Dual Class Stock: Unfair, But It Can Be a Good Thing

Dual class stock is issued by companies that want to provide the majority of ownership of a company to a specific group of investors. When this type of stock is offered, you will commonly see both Class A and Class B stock associated with a company. One class of stock will have superior voting rights to the other class. Here are the basics of dual class stock and why it could be a good thing.

Dual Class Stock

One of the classes of stock will have more votes per share than the other class. For example, Class A might have one vote per share. Class B may have 10 votes per share. This means that individuals who have Class B stock will be able to control the company with their superior voting rights. The shares with the higher voting rights will typically be given to the owners of the company and other upper-level executives.

Unfair

Many investors look at dual class stock as an unfair proposition. According to these investors, a select few are getting to control the company even though all of the other investors are taking a financial risk as well. When you buy common stock in this type of company, you basically have no say in what happens. You are essentially only investing so that you can get a return based on what the company does. For many people, having shares of stock without any say in what the company does is not considered fair. For others, it is the perfect scenario because they do not have the pressure of having to be informed.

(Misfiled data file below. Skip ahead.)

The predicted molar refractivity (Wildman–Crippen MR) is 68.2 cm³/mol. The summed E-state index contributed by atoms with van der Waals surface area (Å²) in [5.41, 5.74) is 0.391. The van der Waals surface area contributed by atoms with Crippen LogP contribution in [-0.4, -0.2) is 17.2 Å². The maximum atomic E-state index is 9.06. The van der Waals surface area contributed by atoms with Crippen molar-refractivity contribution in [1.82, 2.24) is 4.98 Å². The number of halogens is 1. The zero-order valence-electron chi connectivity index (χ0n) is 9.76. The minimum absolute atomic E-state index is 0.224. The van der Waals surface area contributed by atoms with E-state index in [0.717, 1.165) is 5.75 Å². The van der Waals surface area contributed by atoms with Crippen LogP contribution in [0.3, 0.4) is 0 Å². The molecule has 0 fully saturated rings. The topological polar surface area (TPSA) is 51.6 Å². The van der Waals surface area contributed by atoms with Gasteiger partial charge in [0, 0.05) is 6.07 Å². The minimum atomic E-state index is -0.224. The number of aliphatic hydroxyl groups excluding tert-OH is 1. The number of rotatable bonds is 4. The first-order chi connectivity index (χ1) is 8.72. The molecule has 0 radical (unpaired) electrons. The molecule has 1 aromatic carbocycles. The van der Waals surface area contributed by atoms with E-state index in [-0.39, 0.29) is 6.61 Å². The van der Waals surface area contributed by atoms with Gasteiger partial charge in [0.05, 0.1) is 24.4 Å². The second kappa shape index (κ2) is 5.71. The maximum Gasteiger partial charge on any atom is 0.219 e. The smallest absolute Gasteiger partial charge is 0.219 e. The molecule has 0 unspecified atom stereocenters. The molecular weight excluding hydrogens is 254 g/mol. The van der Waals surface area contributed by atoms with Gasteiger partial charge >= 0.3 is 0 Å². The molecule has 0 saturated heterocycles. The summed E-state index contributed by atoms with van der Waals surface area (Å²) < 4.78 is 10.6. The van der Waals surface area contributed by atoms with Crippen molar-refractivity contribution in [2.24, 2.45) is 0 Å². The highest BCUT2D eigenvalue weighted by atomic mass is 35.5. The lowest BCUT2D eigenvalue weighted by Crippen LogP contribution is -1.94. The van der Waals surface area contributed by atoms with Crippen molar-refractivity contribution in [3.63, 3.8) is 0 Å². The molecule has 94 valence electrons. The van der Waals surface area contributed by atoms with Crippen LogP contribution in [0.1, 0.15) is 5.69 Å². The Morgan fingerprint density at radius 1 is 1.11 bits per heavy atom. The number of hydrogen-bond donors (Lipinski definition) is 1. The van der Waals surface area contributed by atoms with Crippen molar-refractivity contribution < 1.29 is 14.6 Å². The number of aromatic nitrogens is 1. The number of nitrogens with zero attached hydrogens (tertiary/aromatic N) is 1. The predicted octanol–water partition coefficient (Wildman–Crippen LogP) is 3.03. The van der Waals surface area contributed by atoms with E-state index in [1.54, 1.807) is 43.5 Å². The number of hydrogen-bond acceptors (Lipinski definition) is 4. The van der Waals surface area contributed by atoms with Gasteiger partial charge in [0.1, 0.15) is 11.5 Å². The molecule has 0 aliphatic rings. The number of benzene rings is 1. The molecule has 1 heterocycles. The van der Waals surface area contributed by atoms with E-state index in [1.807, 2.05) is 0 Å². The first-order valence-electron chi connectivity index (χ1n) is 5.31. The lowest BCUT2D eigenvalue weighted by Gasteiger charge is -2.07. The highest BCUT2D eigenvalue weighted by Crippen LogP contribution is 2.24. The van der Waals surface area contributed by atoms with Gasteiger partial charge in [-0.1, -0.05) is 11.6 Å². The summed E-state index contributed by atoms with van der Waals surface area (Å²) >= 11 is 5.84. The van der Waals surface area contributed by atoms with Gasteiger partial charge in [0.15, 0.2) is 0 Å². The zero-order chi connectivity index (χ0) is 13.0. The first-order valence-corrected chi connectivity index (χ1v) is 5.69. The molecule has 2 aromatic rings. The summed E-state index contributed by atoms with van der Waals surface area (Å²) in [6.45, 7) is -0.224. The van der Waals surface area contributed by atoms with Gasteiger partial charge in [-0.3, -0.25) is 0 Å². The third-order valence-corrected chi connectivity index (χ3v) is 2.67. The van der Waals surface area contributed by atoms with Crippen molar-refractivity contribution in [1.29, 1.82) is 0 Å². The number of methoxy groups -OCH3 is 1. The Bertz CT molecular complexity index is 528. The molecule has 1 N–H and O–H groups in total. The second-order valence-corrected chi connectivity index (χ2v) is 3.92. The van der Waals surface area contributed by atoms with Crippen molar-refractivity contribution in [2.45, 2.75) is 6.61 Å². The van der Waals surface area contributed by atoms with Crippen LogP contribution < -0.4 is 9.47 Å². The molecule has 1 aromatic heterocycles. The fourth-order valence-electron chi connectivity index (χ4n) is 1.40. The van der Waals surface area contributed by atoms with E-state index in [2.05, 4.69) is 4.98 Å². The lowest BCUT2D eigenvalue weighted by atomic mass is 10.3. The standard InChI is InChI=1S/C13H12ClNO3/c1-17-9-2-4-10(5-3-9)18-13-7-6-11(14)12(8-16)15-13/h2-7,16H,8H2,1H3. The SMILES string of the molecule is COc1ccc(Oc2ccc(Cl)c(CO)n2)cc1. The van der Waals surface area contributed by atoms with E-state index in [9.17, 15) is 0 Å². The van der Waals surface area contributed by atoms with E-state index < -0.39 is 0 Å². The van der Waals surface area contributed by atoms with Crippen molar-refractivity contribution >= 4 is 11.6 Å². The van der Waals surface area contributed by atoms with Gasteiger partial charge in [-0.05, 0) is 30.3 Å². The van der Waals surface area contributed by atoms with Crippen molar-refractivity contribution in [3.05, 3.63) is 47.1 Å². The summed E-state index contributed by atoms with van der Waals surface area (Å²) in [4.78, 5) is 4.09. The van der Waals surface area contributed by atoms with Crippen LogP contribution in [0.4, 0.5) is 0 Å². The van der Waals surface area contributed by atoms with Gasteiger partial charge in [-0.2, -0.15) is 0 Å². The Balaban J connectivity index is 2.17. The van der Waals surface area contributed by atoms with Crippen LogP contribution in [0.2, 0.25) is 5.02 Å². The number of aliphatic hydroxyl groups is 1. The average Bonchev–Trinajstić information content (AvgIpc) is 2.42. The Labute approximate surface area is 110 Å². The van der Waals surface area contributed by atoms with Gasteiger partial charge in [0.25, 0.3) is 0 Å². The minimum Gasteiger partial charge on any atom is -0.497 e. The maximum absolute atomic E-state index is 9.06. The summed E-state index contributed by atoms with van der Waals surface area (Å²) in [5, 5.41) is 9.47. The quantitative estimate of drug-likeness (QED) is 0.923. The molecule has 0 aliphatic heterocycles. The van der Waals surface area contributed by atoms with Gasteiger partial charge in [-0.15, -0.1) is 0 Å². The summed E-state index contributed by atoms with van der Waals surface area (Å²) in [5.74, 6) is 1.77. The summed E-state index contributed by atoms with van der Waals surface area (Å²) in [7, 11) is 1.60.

Removes Pressure

There are many investors that like the idea of dual class shares. One of the benefits of having dual class stock is that it removes the pressure that companies often feel when they are always trying to please shareholders. Some companies lose sight of their objective and forget about what they do best in order to try to manipulate the short-term numbers. They are more concerned about quarterly financial statements than they are growing the company over the long-term. When the owners of the company have a controlling interest in the company, the managers do not have to feel the pressure of the shareholders. They simply have to do their job and they know that the company will be in good shape.

Long-Term Vision

Another benefit of having dual class shares is that it puts the majority of the power into the hands of those with a long-term company vision. Most shareholders are only in it for the short-term. They do not necessarily want to hold a stock for 20 or 30 years. However, the owners of a company want long-term success and want the company to do well in the future. Therefore, the decisions that they make will generally be best for the long-term viability of the company. They do not have to make decisions based on how it will affect quarterly statements, or what the shareholders will think.

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